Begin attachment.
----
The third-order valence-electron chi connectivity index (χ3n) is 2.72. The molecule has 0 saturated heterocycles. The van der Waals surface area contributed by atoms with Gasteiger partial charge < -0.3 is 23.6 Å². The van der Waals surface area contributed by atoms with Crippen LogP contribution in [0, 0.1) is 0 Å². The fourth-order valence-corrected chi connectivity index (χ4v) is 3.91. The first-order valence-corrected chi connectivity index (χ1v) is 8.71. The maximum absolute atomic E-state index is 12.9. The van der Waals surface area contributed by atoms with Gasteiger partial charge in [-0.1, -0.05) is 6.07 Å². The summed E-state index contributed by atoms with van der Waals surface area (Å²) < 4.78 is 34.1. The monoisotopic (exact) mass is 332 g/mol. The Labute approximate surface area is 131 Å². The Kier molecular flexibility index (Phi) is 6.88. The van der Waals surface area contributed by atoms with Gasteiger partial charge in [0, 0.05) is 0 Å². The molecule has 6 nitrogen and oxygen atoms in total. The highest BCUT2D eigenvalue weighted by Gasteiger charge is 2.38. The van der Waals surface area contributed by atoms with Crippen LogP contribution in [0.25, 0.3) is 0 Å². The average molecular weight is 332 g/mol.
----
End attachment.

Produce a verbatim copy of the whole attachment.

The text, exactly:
The third-order valence-electron chi connectivity index (χ3n) is 2.72. The molecule has 0 saturated heterocycles. The van der Waals surface area contributed by atoms with Gasteiger partial charge < -0.3 is 23.6 Å². The van der Waals surface area contributed by atoms with Crippen LogP contribution in [0, 0.1) is 0 Å². The fourth-order valence-corrected chi connectivity index (χ4v) is 3.91. The first-order valence-corrected chi connectivity index (χ1v) is 8.71. The maximum absolute atomic E-state index is 12.9. The van der Waals surface area contributed by atoms with Gasteiger partial charge in [-0.1, -0.05) is 6.07 Å². The summed E-state index contributed by atoms with van der Waals surface area (Å²) < 4.78 is 34.1. The monoisotopic (exact) mass is 332 g/mol. The Labute approximate surface area is 131 Å². The Kier molecular flexibility index (Phi) is 6.88. The van der Waals surface area contributed by atoms with Gasteiger partial charge in [0, 0.05) is 0 Å². The molecule has 6 nitrogen and oxygen atoms in total. The highest BCUT2D eigenvalue weighted by Gasteiger charge is 2.38. The van der Waals surface area contributed by atoms with Crippen LogP contribution in [0.25, 0.3) is 0 Å². The average molecular weight is 332 g/mol.